Second Australian dead after Seoul Halloween crowd surge

More than 150 people died in Seoul's Halloween crush

A second Australian has lost their life to injuries sustained during a mass-casualty Halloween celebration in South Korea last month.

The Department of Foreign Affairs and Trade confirmed to The New Daily that an Australian permanent resident has died in Seoul.

“The Department of Foreign Affairs and Trade is providing consular assistance to the family of an Australian resident who died in Seoul following injuries sustained during the Itaewon incident in October,” a spokesperson said.

“We send our condolences to the family.”

More details about the second Australian victim are not currently available.

The death brings the toll of the Itaewon crush in Seoul to about 157.

This follows the death of 23-year-old Sydney woman Grace Rached, who was killed in the crowd surge in the popular Seoul neighbourhood while celebrating Halloween with friends.

Grace Rached was dressed as Audrey Hepburn and anticipating a fun night out with friends before events took a deadly turn. Photo: Facebook/Grace Rached

Nathan Taverniti, one of Ms Rached’s friends, described the nightmare that unfolded when the group realised they were caught up in a bad situation.

He said all he could see was a “wall of people” in the narrow alley where the crush occurred, as an estimated 100,000 revellers crowded the nightlife hotspot in one of South Korea’s first major public events since the start of the pandemic.

“There was no stampede,” Mr Taverniti said.

“It was a slow and agonising crush.”

South Korean Prime Minister Han Duck-soo said police must provide “a clear and transparent explanation to the public” about their response to the crush as it was developing.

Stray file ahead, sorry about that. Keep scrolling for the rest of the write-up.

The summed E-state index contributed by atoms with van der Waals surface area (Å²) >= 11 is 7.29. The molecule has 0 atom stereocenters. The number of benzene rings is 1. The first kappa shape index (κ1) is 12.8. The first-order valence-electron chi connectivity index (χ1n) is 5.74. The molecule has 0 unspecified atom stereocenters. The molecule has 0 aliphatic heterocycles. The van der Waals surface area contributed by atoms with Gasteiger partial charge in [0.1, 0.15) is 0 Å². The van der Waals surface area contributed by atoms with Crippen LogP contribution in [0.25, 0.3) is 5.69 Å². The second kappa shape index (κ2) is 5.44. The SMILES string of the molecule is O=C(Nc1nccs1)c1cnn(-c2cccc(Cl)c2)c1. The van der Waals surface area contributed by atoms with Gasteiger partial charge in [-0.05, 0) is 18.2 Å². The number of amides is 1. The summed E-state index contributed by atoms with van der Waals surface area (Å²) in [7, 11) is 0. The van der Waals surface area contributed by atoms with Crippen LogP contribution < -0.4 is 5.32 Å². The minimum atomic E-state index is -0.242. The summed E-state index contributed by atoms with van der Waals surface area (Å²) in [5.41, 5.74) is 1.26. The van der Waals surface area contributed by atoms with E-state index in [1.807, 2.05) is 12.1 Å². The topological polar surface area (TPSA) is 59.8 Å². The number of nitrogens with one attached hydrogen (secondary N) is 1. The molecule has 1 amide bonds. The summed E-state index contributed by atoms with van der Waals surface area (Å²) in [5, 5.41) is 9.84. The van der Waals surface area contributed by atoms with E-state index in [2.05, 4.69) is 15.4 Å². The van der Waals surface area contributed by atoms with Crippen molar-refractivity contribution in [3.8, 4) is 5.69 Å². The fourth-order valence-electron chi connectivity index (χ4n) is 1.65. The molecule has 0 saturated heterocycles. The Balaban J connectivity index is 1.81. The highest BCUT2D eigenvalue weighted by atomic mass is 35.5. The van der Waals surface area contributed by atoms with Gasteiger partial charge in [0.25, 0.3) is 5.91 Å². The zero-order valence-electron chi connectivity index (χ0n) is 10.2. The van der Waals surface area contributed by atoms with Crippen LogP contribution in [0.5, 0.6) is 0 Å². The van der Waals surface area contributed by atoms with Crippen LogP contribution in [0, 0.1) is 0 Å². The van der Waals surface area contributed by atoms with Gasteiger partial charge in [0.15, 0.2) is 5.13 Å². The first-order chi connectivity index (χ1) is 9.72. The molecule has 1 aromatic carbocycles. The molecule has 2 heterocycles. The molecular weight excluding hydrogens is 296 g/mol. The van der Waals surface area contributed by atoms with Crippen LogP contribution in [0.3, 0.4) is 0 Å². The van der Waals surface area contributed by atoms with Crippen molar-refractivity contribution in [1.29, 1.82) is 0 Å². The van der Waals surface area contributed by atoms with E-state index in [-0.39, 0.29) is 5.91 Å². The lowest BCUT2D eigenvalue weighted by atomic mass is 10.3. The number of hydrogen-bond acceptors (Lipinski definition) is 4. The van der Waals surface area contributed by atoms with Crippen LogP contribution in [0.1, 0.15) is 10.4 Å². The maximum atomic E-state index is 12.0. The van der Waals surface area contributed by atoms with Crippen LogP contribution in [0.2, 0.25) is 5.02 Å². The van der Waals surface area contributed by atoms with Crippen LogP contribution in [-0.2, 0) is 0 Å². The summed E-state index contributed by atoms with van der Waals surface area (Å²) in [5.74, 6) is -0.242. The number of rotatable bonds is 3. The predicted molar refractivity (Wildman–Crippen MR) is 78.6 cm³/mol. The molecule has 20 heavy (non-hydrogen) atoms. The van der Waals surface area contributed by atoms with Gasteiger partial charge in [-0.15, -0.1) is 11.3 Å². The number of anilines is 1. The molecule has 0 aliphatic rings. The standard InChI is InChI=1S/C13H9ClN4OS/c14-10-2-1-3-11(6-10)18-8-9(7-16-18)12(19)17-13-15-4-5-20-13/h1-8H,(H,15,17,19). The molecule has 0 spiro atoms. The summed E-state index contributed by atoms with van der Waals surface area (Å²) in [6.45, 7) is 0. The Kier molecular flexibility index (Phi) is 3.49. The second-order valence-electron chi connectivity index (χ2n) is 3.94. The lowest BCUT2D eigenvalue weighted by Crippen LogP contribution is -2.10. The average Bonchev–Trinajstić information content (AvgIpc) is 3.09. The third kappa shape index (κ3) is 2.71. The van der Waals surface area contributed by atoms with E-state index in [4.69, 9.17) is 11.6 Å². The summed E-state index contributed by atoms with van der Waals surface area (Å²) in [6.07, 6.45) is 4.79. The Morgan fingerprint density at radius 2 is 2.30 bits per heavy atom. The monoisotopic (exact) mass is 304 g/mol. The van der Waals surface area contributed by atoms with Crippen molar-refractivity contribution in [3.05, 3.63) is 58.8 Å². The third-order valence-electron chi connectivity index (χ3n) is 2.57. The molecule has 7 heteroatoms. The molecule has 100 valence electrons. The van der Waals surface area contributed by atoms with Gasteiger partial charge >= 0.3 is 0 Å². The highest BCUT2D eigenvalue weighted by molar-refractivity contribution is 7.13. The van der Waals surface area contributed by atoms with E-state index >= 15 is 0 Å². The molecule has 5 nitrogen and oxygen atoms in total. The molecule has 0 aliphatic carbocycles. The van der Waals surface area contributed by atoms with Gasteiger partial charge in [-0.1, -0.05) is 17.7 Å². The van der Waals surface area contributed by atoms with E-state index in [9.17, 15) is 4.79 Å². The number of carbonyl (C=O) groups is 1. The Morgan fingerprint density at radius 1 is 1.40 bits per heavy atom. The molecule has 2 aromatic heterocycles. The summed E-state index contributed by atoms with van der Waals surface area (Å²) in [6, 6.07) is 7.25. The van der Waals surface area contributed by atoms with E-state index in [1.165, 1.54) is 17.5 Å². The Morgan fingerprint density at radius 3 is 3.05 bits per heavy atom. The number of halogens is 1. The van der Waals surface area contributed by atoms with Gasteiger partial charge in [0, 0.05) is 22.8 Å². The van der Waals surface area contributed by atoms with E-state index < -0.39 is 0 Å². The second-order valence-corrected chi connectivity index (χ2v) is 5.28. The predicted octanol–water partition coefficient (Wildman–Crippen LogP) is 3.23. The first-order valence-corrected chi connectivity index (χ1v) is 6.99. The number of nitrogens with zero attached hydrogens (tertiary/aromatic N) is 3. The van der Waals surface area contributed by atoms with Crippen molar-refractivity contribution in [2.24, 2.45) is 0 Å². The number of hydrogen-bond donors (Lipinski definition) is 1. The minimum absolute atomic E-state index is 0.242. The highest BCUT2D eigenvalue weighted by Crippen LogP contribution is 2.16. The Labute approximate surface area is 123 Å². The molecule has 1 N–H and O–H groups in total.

Following the deadly event, Yoon Hee Keun, commissioner general of the Korean National Police, admitted “a heavy responsibility” for failing to prevent the crowd surge, and said officers didn’t effectively handle emergency calls about the impending disaster.

Transcripts of emergency calls released by the police showed they received the first warning of a possible deadly crush about four hours before it occurred.

Police received 10 similar calls before the situation turned fatal, according to the transcripts.

Mr Yoon said an initial investigation found police didn’t respond to urgent calls by citizens notifying authorities about the potential danger of a crowd gathering in Itaewon in a satisfactory manner.

Police have since launched intense internal investigations into officers’ handling of the emergency calls and their on-the-spot response to the crowd surge in Itaewon the night of the disaster.

“Police will do their best to prevent a tragedy like this from happening again,” Mr Yoon said.

The New Daily has contacted DFAT for comment.

Stay informed, daily
A FREE subscription to The New Daily arrives every morning and evening.
The New Daily is a trusted source of national news and information and is provided free for all Australians. Read our editorial charter
Copyright © 2024 The New Daily.
All rights reserved.